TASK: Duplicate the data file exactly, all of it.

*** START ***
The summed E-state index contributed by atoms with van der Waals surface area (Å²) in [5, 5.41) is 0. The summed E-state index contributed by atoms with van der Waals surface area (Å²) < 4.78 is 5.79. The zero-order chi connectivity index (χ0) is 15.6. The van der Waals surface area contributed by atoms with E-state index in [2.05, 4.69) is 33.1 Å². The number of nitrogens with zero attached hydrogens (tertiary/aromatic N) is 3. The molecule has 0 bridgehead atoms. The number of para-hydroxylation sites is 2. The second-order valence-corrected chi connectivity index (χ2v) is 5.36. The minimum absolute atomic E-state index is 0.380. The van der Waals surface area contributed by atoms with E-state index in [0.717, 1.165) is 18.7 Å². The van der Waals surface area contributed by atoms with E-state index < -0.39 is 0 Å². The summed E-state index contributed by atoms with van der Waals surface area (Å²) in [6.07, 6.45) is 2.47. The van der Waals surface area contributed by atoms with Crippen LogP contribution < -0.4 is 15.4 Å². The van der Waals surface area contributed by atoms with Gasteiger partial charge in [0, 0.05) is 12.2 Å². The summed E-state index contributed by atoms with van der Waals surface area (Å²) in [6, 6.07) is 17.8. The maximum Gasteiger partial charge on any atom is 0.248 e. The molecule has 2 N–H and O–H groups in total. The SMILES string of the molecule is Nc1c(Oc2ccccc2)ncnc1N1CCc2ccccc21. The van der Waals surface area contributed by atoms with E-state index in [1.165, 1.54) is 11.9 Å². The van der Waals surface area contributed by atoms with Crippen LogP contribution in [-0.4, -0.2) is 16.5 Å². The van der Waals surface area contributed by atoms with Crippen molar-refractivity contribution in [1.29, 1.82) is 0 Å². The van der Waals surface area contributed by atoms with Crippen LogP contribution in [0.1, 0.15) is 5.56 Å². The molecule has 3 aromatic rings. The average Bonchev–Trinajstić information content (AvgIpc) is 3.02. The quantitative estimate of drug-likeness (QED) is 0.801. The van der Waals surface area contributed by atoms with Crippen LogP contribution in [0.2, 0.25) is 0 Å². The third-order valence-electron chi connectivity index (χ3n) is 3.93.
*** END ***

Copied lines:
The summed E-state index contributed by atoms with van der Waals surface area (Å²) in [5, 5.41) is 0. The summed E-state index contributed by atoms with van der Waals surface area (Å²) < 4.78 is 5.79. The zero-order chi connectivity index (χ0) is 15.6. The van der Waals surface area contributed by atoms with E-state index in [2.05, 4.69) is 33.1 Å². The number of nitrogens with zero attached hydrogens (tertiary/aromatic N) is 3. The molecule has 0 bridgehead atoms. The number of para-hydroxylation sites is 2. The second-order valence-corrected chi connectivity index (χ2v) is 5.36. The minimum absolute atomic E-state index is 0.380. The van der Waals surface area contributed by atoms with E-state index in [0.717, 1.165) is 18.7 Å². The van der Waals surface area contributed by atoms with E-state index < -0.39 is 0 Å². The summed E-state index contributed by atoms with van der Waals surface area (Å²) in [6.07, 6.45) is 2.47. The van der Waals surface area contributed by atoms with Crippen LogP contribution < -0.4 is 15.4 Å². The van der Waals surface area contributed by atoms with Gasteiger partial charge in [0, 0.05) is 12.2 Å². The summed E-state index contributed by atoms with van der Waals surface area (Å²) in [6, 6.07) is 17.8. The maximum Gasteiger partial charge on any atom is 0.248 e. The molecule has 2 N–H and O–H groups in total. The SMILES string of the molecule is Nc1c(Oc2ccccc2)ncnc1N1CCc2ccccc21. The van der Waals surface area contributed by atoms with E-state index in [1.165, 1.54) is 11.9 Å². The van der Waals surface area contributed by atoms with Crippen LogP contribution in [-0.4, -0.2) is 16.5 Å². The van der Waals surface area contributed by atoms with Crippen molar-refractivity contribution in [1.29, 1.82) is 0 Å². The van der Waals surface area contributed by atoms with Crippen LogP contribution in [0.1, 0.15) is 5.56 Å². The molecule has 3 aromatic rings. The average Bonchev–Trinajstić information content (AvgIpc) is 3.02. The quantitative estimate of drug-likeness (QED) is 0.801. The van der Waals surface area contributed by atoms with Crippen LogP contribution in [0.2, 0.25) is 0 Å². The third-order valence-electron chi connectivity index (χ3n) is 3.93.